A pie shortage is a shortage too far | Blaise Tapp
I’ve been around long enough to have endured my fair share of crises, meaning that the events of recent weeks haven’t fazed me too much.
I kept my head during the worst days of the fuel shortages and only bought as much petrol as I needed – it wasn’t very much – and have absolutely refused to even think about what toys to order for Christmas until I’ve disposed of a pair of mouldy pumpkins and am sick of the sight of toffee apples.
I wasn’t really bothered about the supposed worldwide shortage of everything until I read reports of a pie crisis.
That’s when I really sat up and took notice.
For somebody who has previously been described as half-man, half-meat-and-potato-shortcrust, the idea that the humble pie might not be readily available left me in a cold sweat – reminiscent of the time I overdid the hot sausage rolls – three of them to be precise – one lunchtime.
A world without pies is a grim prospect and is how I imagine Sir Paul McCartney would feel if the music suddenly stopped.
We’re told that we are faced with this potential shortage of filled pastry products due to concerns there won’t be enough foil tins, because the cost of aluminium is soaring, not to mention the global labour crisis.
Things have become so tight that the British Pie Association has called on manufacturers to recycle foil tins.
It’s a perfect storm which might well lead to me being forced to have sausages rather than a steak and kidney with my two veg.
If things get really bad, I might well have to make my own but that really is too much like hard work.
Although I am half decent in the kitchen, I have had little joy with making my own pastry in the past and certainly won’t be troubling the folk at The Great British Bake Off.
Whether or not there will actually be a shortage of pies leaving the production line remains to be seen but it has made for a catchy headline, which is guaranteed to have been read by anybody who genuinely cares about what goes on their dinner plate.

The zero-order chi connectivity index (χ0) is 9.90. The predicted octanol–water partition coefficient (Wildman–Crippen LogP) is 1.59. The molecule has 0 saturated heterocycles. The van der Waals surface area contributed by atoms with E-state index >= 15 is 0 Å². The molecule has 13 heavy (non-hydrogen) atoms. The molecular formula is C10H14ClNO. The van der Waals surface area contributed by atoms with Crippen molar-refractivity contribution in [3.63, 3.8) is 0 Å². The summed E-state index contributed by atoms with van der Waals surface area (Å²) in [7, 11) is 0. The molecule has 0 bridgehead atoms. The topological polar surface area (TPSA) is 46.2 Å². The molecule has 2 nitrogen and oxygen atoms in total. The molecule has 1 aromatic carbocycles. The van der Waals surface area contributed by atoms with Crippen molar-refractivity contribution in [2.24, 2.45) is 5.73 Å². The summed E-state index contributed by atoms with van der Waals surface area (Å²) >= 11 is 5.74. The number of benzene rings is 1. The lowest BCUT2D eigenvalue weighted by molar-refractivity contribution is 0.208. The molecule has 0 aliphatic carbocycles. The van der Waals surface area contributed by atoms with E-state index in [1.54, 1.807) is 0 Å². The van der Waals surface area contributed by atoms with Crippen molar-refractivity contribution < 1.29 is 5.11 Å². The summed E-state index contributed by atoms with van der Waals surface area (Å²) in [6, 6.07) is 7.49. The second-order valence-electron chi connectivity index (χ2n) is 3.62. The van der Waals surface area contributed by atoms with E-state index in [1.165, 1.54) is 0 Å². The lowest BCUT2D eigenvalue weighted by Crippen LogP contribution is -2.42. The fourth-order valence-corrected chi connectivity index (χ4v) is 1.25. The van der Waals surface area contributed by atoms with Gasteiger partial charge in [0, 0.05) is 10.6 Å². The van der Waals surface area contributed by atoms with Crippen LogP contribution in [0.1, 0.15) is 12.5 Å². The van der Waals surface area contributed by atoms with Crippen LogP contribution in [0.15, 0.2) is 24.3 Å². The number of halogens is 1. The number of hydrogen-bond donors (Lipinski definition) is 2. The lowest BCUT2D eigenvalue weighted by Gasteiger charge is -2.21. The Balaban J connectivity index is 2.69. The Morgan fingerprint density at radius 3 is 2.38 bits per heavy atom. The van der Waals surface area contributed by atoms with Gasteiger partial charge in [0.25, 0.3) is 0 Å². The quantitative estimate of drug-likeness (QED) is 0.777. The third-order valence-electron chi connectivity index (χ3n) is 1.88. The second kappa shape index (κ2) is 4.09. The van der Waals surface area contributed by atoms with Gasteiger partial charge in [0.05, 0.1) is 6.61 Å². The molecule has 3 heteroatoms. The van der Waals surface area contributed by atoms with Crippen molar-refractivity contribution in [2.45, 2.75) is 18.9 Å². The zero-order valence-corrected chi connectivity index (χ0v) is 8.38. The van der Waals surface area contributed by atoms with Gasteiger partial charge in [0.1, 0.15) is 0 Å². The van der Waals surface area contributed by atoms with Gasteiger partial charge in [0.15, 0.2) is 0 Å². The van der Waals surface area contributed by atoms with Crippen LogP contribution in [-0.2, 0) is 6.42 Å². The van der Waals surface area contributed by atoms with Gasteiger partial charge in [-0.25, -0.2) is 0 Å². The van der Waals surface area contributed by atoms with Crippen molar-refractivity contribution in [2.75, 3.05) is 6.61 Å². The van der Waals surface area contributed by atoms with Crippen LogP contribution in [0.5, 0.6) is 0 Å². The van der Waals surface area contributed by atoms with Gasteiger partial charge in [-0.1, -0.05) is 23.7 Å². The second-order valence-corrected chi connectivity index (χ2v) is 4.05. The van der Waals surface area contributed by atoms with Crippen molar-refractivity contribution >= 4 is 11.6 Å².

Of course, there is now a risk that quality pies will be harder to come by due to the news reports about the potential shortage, although I would find it very unlikely if people queued up for hours outside their local bakeries as they did recently for fuel.
As is often the case, journalists have received stick for reporting the latest chapter of the shortage saga with the cry ‘if they didn’t report the scare stories, then we wouldn’t run out of stuff’ commonplace in the comment sections of news websites and on social media.
Blaming journalists for idiots buying more of anything than they need is as unfair as it is lazy because I have yet to read anything which has actively encouraged the recent craze of panic buying.
Good journalists report the facts and if those facts include fears from experts that there might be a problem with a particular supply chain then that is fair game.
It is worth noting that it has also been reported that pie makers everywhere are confident there will continue to be enough to go round for everybody, giving some balance to the story.
We now know all about the international shortage of haulage drivers and the fact that those who are looking for jobs now seem to have the upper hand, meaning that entire industries and sectors are facing a shortage of bodies.
Although every shop I have visited recently has had plenty on their shelves, a warning that we might not be able to get everything we want at the click of our fingers might not be a bad thing, although leave some pies for me please.
A message from the Editor, Mark Waldron
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